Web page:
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Legarda: Make Our Laws Work to Avert Disasters Gov’t and Citizens Must Engage in Heightened Flood Prevention, Disaster Preparedness Measures

August 7, 2012

SENATOR LOREN LEGARDA TODAY EXPRESSED GRAVE CONCERN OVER THE CONDITION OF VARIOUS COMMUNITIES AFFECTED BY THE PRESENT WEATHER DISTURBANCE THAT HAS CAUSED MASSIVE FLOODING IN MANY PARTS OF METRO MANILA AND NEARBY PROVINCES, AND CALLED ON THE GOVERNMENT TO MAKE THE NATION’S LAWS WORK TO AVERT DISASTERS.
Legarda, Chair of the Senate Committee on Climate Change and author of several environmental laws, stressed that both the government and the citizenry should engage in heightened flood prevention measures and other disaster preparedness efforts.
“Despite experiences of the past, flooding persists. Now we ask, was there declogging of esteros? Was garbage in open dumps collected? Were roads that needed repair done? Is flood control implemented? Are there updated flood warning protocols for dam water releases? With flooding comes sickness, loss of livelihood and chaos. Laws and policies are in place but when will the executive start implementing our laws and when will people follow laws enacted?” the Senator remarked.
Legarda said that laws such as the Ecological Solid Waste Management Act (RA 9003), Clean Water Act (RA 9275), Climate Change Act of 2009 (RA 9729), and Disaster Risk Reduction and Management Act of 2010 (RA 10121), if fully implemented, are enough to avert the disasters that have been plaguing many parts of the country every time a natural hazard strikes.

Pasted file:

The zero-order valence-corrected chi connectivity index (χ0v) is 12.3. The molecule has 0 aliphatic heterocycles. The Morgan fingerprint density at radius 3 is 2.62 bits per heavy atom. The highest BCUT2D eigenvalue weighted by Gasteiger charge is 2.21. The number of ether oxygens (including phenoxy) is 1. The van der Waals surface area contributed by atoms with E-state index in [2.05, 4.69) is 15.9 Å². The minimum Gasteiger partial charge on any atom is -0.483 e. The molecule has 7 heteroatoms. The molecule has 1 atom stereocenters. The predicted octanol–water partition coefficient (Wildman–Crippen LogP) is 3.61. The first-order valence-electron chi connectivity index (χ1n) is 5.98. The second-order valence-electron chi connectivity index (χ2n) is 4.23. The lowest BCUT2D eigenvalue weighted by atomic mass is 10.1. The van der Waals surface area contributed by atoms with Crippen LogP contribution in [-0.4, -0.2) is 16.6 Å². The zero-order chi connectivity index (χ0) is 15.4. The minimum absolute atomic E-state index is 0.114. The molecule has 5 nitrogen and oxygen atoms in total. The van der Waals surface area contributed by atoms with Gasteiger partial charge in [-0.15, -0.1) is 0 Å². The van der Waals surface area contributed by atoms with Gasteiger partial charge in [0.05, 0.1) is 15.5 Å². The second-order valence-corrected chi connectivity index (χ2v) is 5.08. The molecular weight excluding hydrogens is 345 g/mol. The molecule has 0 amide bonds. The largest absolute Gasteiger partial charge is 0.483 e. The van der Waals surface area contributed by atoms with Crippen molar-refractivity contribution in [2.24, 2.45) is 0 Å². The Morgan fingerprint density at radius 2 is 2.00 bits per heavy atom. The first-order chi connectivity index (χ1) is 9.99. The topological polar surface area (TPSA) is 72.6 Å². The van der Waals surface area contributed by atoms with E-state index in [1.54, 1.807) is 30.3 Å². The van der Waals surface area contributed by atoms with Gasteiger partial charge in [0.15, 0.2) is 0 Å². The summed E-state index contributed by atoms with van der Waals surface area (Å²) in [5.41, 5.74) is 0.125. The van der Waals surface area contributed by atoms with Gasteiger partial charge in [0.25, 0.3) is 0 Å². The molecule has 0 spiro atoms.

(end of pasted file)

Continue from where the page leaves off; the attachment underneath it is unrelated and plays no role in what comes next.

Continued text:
She added that with the present condition of communities in Metro Manila, the government should urgently undertake an NCR-wide clean up of drainage, waterways, and riverbanks; engage in more tree-growing activities; craft and implement comprehensive flood prevention and mitigation program in NCR; and create a program to address the problem of ground subsidence.
“No to open dumps. We must clean esteros and canals, segregate garbage, plant trees on vacant lots and roadsides, relocate urban settlers living in vulnerable areas, do rainwater catchment basins so that water is stored during rains and used during dry season,” Legarda said.
The Senator also stressed that agencies of government, particularly the National Disaster Risk Reduction and Management Council (NDRRMC), the Department of Science and Technology (DOST) and Philippine Atmospheric Geophysical and Astronomical Services Administration (PAGASA), the Climate Change Commission (CCC), the Metro Manila Development Authority (MMDA), the Department of Public Works and Highways (DPWH), the Department of Social Welfare and Development (DSWD), and all local government units (LGUs) should coordinate closely with one another for disaster prevention, effective disaster risk communication, and disaster response.
“Government must make the National Climate Change Action Plan and the National Disaster Risk Reduction and Management Plan work. Adopted more than a year ago, they should serve as blueprints in mainstreaming climate change adaptation and disaster risk reduction in the government’s plans and programs, from the national down to the local level, not just in paper but in practice,” she explained.
“We now experience the ‘new norm’ and disaster response preparedness, such as warning and alert for evacuation, rescue and relief, can never be enough in this era of weather uncertainty brought by climate change,” Legarda concluded.